Bangladesh is listed as the seventh most at-risk country on the planet to be impacted by climate change. The country, 80% of which is low-lying lands that are vulnerable to floods, is increasingly getting hit by extreme weather events. In 2020, torrential rains submerged a quarter of the country.
As one commentator put it, "While the entire country is exposed to climate stresses, Bangladesh's densely populated coastal region along the Bay of Bengal is a vulnerability front line where people are constantly exposed to rising sea levels, flooding, erosion, tropical cyclones, storm surge, salt-water intrusion and varying rainfall patterns."
As the world faces the massive challenge of halving emissions in the next 10 years to keep global warming within the Paris Agreement's 1.5˚C limit and avoid the worst of the climate risk, countries like Bangladesh will need international support to decarbonise their economies.
Bangladesh has a lot of work to do. It has large gas reserves, so it follows that its energy system is highly dependent on fossil fuels, with 55% of its energy coming from domestic gas. And gas, like all fossil fuels, must be reduced to zero by 2040 if the world is to stop global warming.
Until Covid-19 hit, Bangladesh was planning to build 29 new coal-fired power stations, but the economic impact of the pandemic, coupled with rising costs of imported coal and lower energy demand, has led the country to re-think its plans. This year it has scrapped many of those plans for new coal plants.
However, this planned capacity expansion is now taking place through natural gas, and Bangladesh is aiming to triple its LNG imports in 2021 from 2020 levels. In a 1.5˚C world, these planned gas assets are set to become stranded, meaning they will be abandoned before reaching their full life cycle. For a Paris-aligned future, Bangladesh needs to scrap the gas plans or prepare for costly wind-down procedures.
Bangladesh's latest Paris Agreement pledge - its updated 'nationally determined contribution' or NDC - simply reiterated its previously-stated targets of an unconditional reduction of 5% of greenhouse gas emissions below business as usual by 2030, and a conditional target of 15% below BAU. The NDC covers the power, transport and industry sectors, sectors that are projected to represent 69% of total emissions by 2030.
The agriculture sector contributes around 28% of the total emissions of Bangladesh where the main component of gas is methane, a potent greenhouse gas that is more harmful than carbon dioxide at warming the planet in the short term. This sector also needs the careful attention of the policy-makers. Recently methane emissions from landfills in Bangladesh are also drawing attention.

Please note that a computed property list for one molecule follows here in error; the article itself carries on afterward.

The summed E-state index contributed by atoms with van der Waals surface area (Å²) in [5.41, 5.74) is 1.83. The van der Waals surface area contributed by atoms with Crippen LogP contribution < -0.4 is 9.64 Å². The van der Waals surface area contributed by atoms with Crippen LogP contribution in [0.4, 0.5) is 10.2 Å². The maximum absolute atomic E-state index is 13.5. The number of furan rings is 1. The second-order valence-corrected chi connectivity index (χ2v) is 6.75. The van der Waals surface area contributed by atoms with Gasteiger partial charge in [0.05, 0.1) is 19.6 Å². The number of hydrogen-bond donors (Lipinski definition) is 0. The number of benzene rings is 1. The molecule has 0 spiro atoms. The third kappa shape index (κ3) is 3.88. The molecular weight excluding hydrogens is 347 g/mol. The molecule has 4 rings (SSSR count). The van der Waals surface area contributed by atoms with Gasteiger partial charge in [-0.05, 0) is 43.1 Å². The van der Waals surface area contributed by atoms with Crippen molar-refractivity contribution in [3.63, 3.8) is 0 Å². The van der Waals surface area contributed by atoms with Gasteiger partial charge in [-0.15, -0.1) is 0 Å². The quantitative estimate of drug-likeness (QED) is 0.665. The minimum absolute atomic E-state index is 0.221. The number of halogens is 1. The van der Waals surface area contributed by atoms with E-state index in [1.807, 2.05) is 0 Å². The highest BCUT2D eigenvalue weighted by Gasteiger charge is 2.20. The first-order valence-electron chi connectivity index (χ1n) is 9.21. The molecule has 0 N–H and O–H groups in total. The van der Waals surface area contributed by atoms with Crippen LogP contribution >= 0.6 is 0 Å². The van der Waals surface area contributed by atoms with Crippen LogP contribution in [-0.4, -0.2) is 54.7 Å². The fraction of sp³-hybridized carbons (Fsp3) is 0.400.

These targets are insufficient for protecting the Bangladeshi people against the worst effects of climate change. Under our recently-launched NDC 1.5 pathways tool, a 1.5˚C compatible pathway would require Bangladesh to reduce emissions around 8% to 24% below 2011 levels by 2030 - with international support. By 2050, those emissions would need to be reduced by 56% to 74%.
Bangladesh's share of fossil fuels in primary energy would need to fall from its 2017 level of around 80% to 20%-55% by 2050. This will need to include decreasing its share of natural gas, oil (mostly in the transport sector) and coal.
Renewable energy is starting to take hold in Bangladesh. The Bangladesh government has recently announced a target of 40% of power generation to come from renewable energy sources by 2041, up from the current levels of 3%. It aims to add two GW of renewable energy to reach an installed capacity of 2.5 GW by 2021, and 3.8 GW by 2041.
Bangladesh has one of the largest off-grid solar power programmes in the world. A decentralised and climate-resilient power system, through mini and micro-grids, will be able to reduce the negative impacts of extreme weather events on the energy infrastructure of Bangladesh.
To achieve this, Bangladesh will need to strengthen its renewable energy targets to replace the current plan for fossil capacity additions. The phasing out of fossil fuel subsidies, combined with the fact that new solar PV is now significantly cheaper to build than new coal, are potential opportunities for the country to capitalise on the decarbonisation of its power sector.
Bangladesh chairs the 'Climate Vulnerable Forum', (CVF) a group of the world's most climate change-threatened countries on the planet, who have swung strongly behind the need for the world to limit warming to 1.5˚C.
With COP26 on the horizon, those countries need stronger climate action now and increased financial support to help decarbonise their economies and adapt to the impacts already being felt.
Nandini Das is a climate and energy economist at Climate Analytics. She can be reached at email@example.com
Disclaimer: The views and opinions expressed in this article are those of the authors and do not necessarily reflect the opinions and views of The Business Standard.